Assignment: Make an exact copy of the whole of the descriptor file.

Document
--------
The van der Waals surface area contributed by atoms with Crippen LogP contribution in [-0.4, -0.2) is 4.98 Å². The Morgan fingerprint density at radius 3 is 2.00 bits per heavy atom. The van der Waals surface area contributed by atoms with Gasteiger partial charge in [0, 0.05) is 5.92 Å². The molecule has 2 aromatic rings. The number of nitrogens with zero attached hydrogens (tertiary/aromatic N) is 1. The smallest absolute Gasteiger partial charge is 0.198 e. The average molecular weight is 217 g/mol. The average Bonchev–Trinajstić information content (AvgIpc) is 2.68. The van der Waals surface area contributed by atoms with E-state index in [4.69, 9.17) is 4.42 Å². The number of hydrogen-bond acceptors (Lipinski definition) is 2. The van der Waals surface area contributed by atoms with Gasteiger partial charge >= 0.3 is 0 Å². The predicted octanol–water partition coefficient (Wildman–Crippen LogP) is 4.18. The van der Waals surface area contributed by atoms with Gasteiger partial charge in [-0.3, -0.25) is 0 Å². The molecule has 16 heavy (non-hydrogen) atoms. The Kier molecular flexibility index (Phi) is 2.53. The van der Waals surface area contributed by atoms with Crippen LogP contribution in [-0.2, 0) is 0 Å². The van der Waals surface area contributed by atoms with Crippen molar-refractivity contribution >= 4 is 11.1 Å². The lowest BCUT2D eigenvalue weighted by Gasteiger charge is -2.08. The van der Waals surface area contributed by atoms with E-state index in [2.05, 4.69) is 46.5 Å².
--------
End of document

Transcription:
The van der Waals surface area contributed by atoms with Crippen LogP contribution in [-0.4, -0.2) is 4.98 Å². The Morgan fingerprint density at radius 3 is 2.00 bits per heavy atom. The van der Waals surface area contributed by atoms with Gasteiger partial charge in [0, 0.05) is 5.92 Å². The molecule has 2 aromatic rings. The number of nitrogens with zero attached hydrogens (tertiary/aromatic N) is 1. The smallest absolute Gasteiger partial charge is 0.198 e. The average molecular weight is 217 g/mol. The average Bonchev–Trinajstić information content (AvgIpc) is 2.68. The van der Waals surface area contributed by atoms with E-state index in [4.69, 9.17) is 4.42 Å². The number of hydrogen-bond acceptors (Lipinski definition) is 2. The van der Waals surface area contributed by atoms with Gasteiger partial charge >= 0.3 is 0 Å². The predicted octanol–water partition coefficient (Wildman–Crippen LogP) is 4.18. The van der Waals surface area contributed by atoms with Gasteiger partial charge in [-0.3, -0.25) is 0 Å². The molecule has 16 heavy (non-hydrogen) atoms. The Kier molecular flexibility index (Phi) is 2.53. The van der Waals surface area contributed by atoms with Crippen LogP contribution in [-0.2, 0) is 0 Å². The van der Waals surface area contributed by atoms with Crippen molar-refractivity contribution >= 4 is 11.1 Å². The lowest BCUT2D eigenvalue weighted by Gasteiger charge is -2.08. The van der Waals surface area contributed by atoms with E-state index in [2.05, 4.69) is 46.5 Å².